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Saved From The World and For The World


Brett Kunkle, co-author—along with the Colson Center’s John Stonestreet—of a new book entitled, “A Practical Guide to Culture: Helping the Next Generation Navigate Today’s World” discusses the new book, which seeks to help young people successfully navigate today’s complex culture while staying focused on those things that are truly important and that have an eternal significance.

Brett Kunkle discusses young people in today's culture

Family Policy Matters
Transcript: Saved From the World and For the World

JOHN RUSTIN: Thanks for joining us this week for Family Policy Matters. Today, we are going to discuss a wonderful new book that is full of practical insights for parents, teachers, and anyone who desires to help young people successfully navigate today’s complex culture while staying focused on those things that are truly important and that really have an eternal significance.

Our guest today is Brett Kunkle, who is the co-author, along with the Chuck Colson Center’s John Stonestreet, of a new book entitled, A Practical Guide to Culture: Helping the Next Generation Navigate Today’s World. Brett Kunkle, welcome to Family Policy Matters. It’s great to have you on the show.

BRETT KUNKLE: I love talking about these things, so it is a privilege to be on Family Policy Matters.

JOHN RUSTIN: Brett, as we begin our conversation, let’s start from a big picture perspective. How do you define “culture” in this book and how does culture relate to individuals and the communities in which they live?

BRETT KUNKLE: This is a very important question. It’s actually how we begin the book because it’s essential to define culture and know what we’re talking about if we’re going to develop the kind of discernment we need to help our kids navigate this culture. I think, oftentimes Christians reduce culture to all the bad stuff that’s out there, right? But we would want to say that the culture consists of more than just the bad stuff out there. It’s not just all the bad stuff of pop culture—all the bad ideas—because on that view, if you think about what our posture is going to be if that’s our view of culture, we’re going to constantly be against everything and anything in the culture. But this view fails to recognize that we find culture wherever we find human beings. So you can’t just reduce it to all the stuff that’s out there. Culture is simply what human beings make of the world. So this includes: all of our ideas; it includes our institutions; it includes habits; it includes structures; it includes all those things that we embrace to live life together. And so, there are very good aspects of culture. There are very bad aspects of culture, but we’re going to find culture wherever we find human beings. And so as we think about culture, we want to realize that in the Christian worldview, we’re not just saved from the world but we’re also saved for the world. And so that gives us a completely different perspective on culture.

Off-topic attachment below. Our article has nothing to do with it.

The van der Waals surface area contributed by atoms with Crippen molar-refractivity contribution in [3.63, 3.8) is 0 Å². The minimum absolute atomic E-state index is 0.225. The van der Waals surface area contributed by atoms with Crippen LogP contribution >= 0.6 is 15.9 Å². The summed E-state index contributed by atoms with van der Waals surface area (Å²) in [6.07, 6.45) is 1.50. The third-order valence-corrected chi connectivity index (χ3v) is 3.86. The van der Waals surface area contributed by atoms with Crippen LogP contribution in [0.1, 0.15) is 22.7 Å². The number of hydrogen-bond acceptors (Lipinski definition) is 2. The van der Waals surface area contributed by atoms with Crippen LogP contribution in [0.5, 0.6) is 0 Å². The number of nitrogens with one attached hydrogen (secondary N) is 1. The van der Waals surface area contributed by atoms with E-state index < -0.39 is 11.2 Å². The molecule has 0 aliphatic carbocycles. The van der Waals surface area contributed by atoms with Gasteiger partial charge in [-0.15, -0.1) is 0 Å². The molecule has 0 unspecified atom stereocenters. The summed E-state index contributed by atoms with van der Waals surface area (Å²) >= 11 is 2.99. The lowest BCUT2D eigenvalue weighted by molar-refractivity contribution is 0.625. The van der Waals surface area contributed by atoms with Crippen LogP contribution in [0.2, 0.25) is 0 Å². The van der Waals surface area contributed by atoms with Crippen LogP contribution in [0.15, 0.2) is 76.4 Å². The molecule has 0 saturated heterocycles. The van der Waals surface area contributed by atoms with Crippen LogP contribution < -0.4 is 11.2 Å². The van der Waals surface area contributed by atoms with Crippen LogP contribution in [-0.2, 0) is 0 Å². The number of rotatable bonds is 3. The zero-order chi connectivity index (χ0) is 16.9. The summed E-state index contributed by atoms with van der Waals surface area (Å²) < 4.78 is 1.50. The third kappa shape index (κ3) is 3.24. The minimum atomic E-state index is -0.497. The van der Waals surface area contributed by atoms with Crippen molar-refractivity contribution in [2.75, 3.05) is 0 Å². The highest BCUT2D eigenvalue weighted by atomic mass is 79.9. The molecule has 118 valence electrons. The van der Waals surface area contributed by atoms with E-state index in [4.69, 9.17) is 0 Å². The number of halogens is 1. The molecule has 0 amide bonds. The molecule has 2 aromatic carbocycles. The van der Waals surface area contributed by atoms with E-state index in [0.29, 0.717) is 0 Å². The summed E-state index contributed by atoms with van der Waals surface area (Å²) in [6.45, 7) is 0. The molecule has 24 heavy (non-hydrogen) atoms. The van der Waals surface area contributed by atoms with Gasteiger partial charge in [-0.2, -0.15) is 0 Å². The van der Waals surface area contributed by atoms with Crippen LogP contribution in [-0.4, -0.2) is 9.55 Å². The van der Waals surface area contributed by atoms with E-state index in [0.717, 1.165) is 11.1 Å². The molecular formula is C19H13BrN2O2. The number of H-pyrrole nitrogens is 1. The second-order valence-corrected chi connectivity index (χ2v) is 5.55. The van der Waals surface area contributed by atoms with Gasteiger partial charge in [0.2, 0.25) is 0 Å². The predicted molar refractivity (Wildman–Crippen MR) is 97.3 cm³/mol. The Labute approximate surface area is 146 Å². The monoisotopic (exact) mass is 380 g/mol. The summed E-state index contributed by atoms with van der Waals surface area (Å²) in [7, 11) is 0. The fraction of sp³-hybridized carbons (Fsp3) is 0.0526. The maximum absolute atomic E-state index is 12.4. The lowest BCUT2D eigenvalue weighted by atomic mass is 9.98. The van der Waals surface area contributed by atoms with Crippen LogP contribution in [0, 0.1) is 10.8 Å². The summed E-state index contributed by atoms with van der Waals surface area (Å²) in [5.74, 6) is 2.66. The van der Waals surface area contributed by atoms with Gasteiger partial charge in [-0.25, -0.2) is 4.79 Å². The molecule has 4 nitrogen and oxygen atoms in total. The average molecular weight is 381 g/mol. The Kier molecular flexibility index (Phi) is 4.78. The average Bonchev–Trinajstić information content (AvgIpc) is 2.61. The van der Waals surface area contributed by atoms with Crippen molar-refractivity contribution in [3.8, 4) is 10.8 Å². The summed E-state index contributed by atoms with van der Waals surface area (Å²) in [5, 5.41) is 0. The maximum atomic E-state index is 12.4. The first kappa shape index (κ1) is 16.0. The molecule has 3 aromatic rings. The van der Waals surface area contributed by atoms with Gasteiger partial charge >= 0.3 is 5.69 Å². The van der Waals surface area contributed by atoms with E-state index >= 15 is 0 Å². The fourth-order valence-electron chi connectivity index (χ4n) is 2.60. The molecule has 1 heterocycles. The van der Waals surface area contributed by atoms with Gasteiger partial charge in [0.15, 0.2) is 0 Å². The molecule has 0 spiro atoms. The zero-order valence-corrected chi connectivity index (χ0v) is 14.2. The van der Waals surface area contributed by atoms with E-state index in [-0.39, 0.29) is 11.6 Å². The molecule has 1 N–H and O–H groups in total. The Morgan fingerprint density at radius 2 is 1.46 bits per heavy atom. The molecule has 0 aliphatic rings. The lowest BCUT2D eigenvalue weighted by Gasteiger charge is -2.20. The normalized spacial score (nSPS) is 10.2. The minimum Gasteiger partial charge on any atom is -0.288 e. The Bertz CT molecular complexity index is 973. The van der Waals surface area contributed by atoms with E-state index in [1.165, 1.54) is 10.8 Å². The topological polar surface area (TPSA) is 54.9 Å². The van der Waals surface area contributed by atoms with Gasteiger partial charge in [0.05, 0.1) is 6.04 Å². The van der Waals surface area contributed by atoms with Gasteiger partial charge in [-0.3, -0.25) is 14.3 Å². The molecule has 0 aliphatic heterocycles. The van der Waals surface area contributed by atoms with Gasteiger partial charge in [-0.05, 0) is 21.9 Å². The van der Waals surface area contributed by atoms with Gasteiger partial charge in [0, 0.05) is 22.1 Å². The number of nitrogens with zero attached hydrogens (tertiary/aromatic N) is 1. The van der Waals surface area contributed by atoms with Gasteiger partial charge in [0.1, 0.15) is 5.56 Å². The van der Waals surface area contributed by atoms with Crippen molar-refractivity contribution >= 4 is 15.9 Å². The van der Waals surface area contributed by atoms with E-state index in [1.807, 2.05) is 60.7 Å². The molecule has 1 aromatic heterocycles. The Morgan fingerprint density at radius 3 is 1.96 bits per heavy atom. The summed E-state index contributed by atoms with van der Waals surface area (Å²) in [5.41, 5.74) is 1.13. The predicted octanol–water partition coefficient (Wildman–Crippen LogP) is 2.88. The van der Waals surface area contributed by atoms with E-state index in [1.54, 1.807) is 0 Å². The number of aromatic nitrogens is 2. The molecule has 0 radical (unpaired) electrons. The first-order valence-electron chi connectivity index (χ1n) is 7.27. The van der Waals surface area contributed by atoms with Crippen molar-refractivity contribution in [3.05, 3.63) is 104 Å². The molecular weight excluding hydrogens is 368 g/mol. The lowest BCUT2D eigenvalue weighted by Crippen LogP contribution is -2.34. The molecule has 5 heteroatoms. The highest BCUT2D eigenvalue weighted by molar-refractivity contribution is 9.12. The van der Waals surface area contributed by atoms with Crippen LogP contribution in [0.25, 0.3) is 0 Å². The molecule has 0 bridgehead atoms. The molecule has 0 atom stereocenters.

JOHN RUSTIN: It certainly does. Uou write that many Christians today are “reactionary,” often overreacting to things in the culture. And oftentimes, people also underreact to things that really are important. How can we help young people maintain a balance in their lives and be intentional about working to positively shape the culture, rather than having the culture shape them?